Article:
And it’s definitely not helped by the fact that we’re fed glossy image after glossy image of beautifully styled homes. It’s super rare for great design to be presented to us in a really ordinary package, because that doesn’t photograph well!
Unfortunately I’ve seen far too many homes that had terrible designs, but because they were styled incredibly well, it’s easy to be fooled that it’s a great home. The fact is that styling and staging won’t actually fix the functionality of a poorly designed home.
Want to know what some of my pet hates are in home design?
Listen to the episode now.
Save your spot at the free online workshop “The Top 5 Home Design Mistakes (and how to avoid them) >>> Register here
Episode 8, Season 9: Before and After >>> Listen here
Season 9 of the podcast: Keeping it Real >>> The Season Index is here
This image describes the issue I discuss in my first pet hate >>> Avoid doing this in your laundry
This can be another problem in hallway design >>> Avoid hospital corridor style hallways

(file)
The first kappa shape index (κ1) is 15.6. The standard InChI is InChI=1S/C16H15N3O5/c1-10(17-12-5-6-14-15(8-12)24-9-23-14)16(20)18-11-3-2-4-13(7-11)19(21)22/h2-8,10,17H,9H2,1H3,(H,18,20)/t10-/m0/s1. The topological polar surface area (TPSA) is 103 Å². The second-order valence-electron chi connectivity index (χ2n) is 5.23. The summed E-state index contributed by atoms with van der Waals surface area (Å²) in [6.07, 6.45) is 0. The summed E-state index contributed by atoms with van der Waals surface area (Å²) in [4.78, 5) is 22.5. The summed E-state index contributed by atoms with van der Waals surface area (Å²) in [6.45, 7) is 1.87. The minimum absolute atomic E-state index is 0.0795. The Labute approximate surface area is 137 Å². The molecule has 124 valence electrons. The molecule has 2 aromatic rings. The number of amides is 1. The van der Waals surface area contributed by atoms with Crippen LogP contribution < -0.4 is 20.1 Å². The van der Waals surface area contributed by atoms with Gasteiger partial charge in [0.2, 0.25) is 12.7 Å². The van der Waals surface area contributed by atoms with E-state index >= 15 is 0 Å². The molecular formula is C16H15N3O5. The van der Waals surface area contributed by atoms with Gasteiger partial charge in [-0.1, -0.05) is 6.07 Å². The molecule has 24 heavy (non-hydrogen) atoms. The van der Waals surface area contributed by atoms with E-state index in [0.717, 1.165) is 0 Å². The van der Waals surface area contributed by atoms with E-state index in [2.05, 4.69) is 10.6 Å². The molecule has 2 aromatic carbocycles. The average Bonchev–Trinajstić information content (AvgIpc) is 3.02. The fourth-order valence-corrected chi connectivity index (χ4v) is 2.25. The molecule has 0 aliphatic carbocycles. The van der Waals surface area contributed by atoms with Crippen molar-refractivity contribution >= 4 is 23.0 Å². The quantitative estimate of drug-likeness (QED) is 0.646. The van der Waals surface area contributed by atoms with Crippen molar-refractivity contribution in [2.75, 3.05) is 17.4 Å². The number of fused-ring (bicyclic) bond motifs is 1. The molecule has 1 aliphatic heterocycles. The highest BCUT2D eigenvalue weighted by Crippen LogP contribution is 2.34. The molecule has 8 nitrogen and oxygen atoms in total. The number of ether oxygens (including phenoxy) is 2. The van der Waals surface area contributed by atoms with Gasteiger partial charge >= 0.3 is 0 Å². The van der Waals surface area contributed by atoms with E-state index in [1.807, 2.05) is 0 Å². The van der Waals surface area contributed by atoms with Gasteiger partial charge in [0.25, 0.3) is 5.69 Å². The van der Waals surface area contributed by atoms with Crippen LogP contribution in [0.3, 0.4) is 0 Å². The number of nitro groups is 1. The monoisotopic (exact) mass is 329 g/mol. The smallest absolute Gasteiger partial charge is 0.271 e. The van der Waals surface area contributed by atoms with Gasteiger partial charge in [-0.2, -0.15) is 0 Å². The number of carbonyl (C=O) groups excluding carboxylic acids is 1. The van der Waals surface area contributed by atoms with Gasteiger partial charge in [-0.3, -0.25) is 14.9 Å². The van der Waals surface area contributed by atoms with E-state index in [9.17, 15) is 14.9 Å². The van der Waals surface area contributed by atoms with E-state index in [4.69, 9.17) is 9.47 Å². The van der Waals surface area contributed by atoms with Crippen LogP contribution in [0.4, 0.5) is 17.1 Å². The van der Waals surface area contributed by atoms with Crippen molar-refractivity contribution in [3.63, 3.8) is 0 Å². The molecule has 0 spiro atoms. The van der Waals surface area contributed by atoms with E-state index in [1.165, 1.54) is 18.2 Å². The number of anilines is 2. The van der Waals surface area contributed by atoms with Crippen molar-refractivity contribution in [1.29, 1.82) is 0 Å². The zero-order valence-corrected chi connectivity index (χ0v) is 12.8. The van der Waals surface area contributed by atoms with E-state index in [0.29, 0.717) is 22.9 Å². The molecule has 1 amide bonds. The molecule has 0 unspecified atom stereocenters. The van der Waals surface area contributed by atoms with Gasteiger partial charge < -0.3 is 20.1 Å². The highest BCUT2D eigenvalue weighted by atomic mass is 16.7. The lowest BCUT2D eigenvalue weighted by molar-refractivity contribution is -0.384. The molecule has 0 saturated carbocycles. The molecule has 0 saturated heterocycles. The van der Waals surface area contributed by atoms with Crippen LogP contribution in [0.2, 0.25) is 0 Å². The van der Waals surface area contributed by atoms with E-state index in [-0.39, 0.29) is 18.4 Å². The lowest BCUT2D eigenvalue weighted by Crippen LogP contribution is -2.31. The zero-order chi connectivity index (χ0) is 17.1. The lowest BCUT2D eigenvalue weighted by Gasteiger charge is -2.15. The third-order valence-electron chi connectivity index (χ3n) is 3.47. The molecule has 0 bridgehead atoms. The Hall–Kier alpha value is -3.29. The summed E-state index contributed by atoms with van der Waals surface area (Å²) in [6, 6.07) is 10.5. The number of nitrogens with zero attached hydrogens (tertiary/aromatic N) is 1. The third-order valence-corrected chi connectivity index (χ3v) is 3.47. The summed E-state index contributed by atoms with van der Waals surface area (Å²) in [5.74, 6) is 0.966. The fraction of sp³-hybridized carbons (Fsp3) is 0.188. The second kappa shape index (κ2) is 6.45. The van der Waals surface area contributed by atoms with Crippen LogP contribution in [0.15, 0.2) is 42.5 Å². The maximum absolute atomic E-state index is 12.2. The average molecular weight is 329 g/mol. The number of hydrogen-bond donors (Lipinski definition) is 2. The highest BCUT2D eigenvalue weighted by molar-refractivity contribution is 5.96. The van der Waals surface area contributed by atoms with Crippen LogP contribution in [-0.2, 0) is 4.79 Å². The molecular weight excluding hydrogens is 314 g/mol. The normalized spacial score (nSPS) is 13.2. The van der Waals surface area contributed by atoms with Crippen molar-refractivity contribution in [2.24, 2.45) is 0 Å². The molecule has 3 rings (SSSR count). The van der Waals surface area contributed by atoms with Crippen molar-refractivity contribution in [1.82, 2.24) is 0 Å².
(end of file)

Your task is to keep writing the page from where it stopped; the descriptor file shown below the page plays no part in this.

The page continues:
Your front entry and designing it well >>> Season 2, Episode 12
Designing staircases (and why a home design needs to start with them) >>> Season 2, Episode 10
Designing for Difficult Sites: Designing for a Wide Site >>> Season 6, Episode 3
Learn about your flooring choices and options available other than laminate and hybrid! >>> Start with Season 11, Episode 3 and go from there (there’s a few episodes on flooring)
Access my free “Your Project Plan” online workshop and awesome bonuses now >>> https://undercoverarchitect.com/projectplan
Access the support and guidance you need to be confident and empowered when renovating and building your family home inside my flagship online program >>> https://undercoverarchitect.com/courses/the-home-method/